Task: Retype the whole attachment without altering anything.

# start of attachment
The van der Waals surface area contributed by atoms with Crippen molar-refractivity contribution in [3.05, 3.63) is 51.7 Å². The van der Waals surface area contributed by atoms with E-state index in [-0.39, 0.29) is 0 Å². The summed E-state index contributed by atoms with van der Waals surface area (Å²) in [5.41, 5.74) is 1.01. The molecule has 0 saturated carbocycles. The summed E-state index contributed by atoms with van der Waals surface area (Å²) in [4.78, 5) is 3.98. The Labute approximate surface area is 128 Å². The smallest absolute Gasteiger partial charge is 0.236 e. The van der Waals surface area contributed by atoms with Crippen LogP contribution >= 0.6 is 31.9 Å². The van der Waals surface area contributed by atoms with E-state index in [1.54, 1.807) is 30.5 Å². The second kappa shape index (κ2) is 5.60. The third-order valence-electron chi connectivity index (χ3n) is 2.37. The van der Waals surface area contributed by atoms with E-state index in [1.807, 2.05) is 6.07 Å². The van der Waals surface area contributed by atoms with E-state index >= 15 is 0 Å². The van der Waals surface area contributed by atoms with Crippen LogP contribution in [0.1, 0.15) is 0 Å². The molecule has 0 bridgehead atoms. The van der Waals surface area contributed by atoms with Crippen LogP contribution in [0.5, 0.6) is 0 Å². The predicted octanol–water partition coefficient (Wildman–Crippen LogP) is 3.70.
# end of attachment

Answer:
The van der Waals surface area contributed by atoms with Crippen molar-refractivity contribution in [3.05, 3.63) is 51.7 Å². The van der Waals surface area contributed by atoms with E-state index in [-0.39, 0.29) is 0 Å². The summed E-state index contributed by atoms with van der Waals surface area (Å²) in [5.41, 5.74) is 1.01. The molecule has 0 saturated carbocycles. The summed E-state index contributed by atoms with van der Waals surface area (Å²) in [4.78, 5) is 3.98. The Labute approximate surface area is 128 Å². The smallest absolute Gasteiger partial charge is 0.236 e. The van der Waals surface area contributed by atoms with Crippen LogP contribution >= 0.6 is 31.9 Å². The van der Waals surface area contributed by atoms with E-state index in [1.54, 1.807) is 30.5 Å². The second kappa shape index (κ2) is 5.60. The third-order valence-electron chi connectivity index (χ3n) is 2.37. The van der Waals surface area contributed by atoms with E-state index in [1.807, 2.05) is 6.07 Å². The van der Waals surface area contributed by atoms with E-state index >= 15 is 0 Å². The van der Waals surface area contributed by atoms with Crippen LogP contribution in [0.1, 0.15) is 0 Å². The molecule has 0 bridgehead atoms. The van der Waals surface area contributed by atoms with Crippen LogP contribution in [0.5, 0.6) is 0 Å². The predicted octanol–water partition coefficient (Wildman–Crippen LogP) is 3.70.